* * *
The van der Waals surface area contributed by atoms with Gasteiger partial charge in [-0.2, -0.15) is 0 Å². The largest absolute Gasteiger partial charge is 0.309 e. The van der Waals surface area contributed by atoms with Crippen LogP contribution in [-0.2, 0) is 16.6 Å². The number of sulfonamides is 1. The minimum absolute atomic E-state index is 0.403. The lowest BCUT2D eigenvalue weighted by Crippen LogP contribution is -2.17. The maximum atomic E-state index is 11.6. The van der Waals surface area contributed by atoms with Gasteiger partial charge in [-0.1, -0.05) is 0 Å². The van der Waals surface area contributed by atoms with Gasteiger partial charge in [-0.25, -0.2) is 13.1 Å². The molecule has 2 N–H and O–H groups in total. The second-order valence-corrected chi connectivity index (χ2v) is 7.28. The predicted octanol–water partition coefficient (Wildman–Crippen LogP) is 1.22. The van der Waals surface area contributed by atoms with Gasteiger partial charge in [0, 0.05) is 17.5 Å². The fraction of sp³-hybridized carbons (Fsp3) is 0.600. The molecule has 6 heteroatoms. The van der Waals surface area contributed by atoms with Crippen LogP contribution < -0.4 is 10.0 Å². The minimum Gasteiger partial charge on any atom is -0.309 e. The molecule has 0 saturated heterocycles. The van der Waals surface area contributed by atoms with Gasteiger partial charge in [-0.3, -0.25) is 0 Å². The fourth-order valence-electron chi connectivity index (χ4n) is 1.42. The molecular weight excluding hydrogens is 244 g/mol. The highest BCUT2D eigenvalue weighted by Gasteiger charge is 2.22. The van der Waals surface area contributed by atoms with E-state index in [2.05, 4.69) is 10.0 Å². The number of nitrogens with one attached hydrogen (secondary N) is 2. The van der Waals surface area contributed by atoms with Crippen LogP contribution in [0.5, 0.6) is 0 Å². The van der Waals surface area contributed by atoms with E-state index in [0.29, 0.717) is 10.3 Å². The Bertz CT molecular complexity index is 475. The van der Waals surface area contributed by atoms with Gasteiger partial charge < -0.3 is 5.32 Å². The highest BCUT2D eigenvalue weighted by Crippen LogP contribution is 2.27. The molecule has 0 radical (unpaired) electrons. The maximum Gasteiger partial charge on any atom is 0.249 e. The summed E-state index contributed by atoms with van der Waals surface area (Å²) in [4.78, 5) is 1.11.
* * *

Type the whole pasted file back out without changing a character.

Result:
The van der Waals surface area contributed by atoms with Gasteiger partial charge in [-0.2, -0.15) is 0 Å². The largest absolute Gasteiger partial charge is 0.309 e. The van der Waals surface area contributed by atoms with Crippen LogP contribution in [-0.2, 0) is 16.6 Å². The number of sulfonamides is 1. The minimum absolute atomic E-state index is 0.403. The lowest BCUT2D eigenvalue weighted by Crippen LogP contribution is -2.17. The maximum atomic E-state index is 11.6. The van der Waals surface area contributed by atoms with Gasteiger partial charge in [-0.1, -0.05) is 0 Å². The van der Waals surface area contributed by atoms with Gasteiger partial charge in [-0.25, -0.2) is 13.1 Å². The molecule has 2 N–H and O–H groups in total. The second-order valence-corrected chi connectivity index (χ2v) is 7.28. The predicted octanol–water partition coefficient (Wildman–Crippen LogP) is 1.22. The van der Waals surface area contributed by atoms with Gasteiger partial charge in [0, 0.05) is 17.5 Å². The fraction of sp³-hybridized carbons (Fsp3) is 0.600. The molecule has 6 heteroatoms. The van der Waals surface area contributed by atoms with Crippen LogP contribution < -0.4 is 10.0 Å². The minimum Gasteiger partial charge on any atom is -0.309 e. The molecule has 0 saturated heterocycles. The van der Waals surface area contributed by atoms with Gasteiger partial charge in [-0.3, -0.25) is 0 Å². The fourth-order valence-electron chi connectivity index (χ4n) is 1.42. The molecular weight excluding hydrogens is 244 g/mol. The highest BCUT2D eigenvalue weighted by Gasteiger charge is 2.22. The van der Waals surface area contributed by atoms with E-state index in [2.05, 4.69) is 10.0 Å². The number of nitrogens with one attached hydrogen (secondary N) is 2. The van der Waals surface area contributed by atoms with Crippen LogP contribution in [0.5, 0.6) is 0 Å². The van der Waals surface area contributed by atoms with E-state index in [0.29, 0.717) is 10.3 Å². The Bertz CT molecular complexity index is 475. The van der Waals surface area contributed by atoms with Gasteiger partial charge < -0.3 is 5.32 Å². The highest BCUT2D eigenvalue weighted by Crippen LogP contribution is 2.27. The molecule has 0 radical (unpaired) electrons. The maximum Gasteiger partial charge on any atom is 0.249 e. The summed E-state index contributed by atoms with van der Waals surface area (Å²) in [4.78, 5) is 1.11.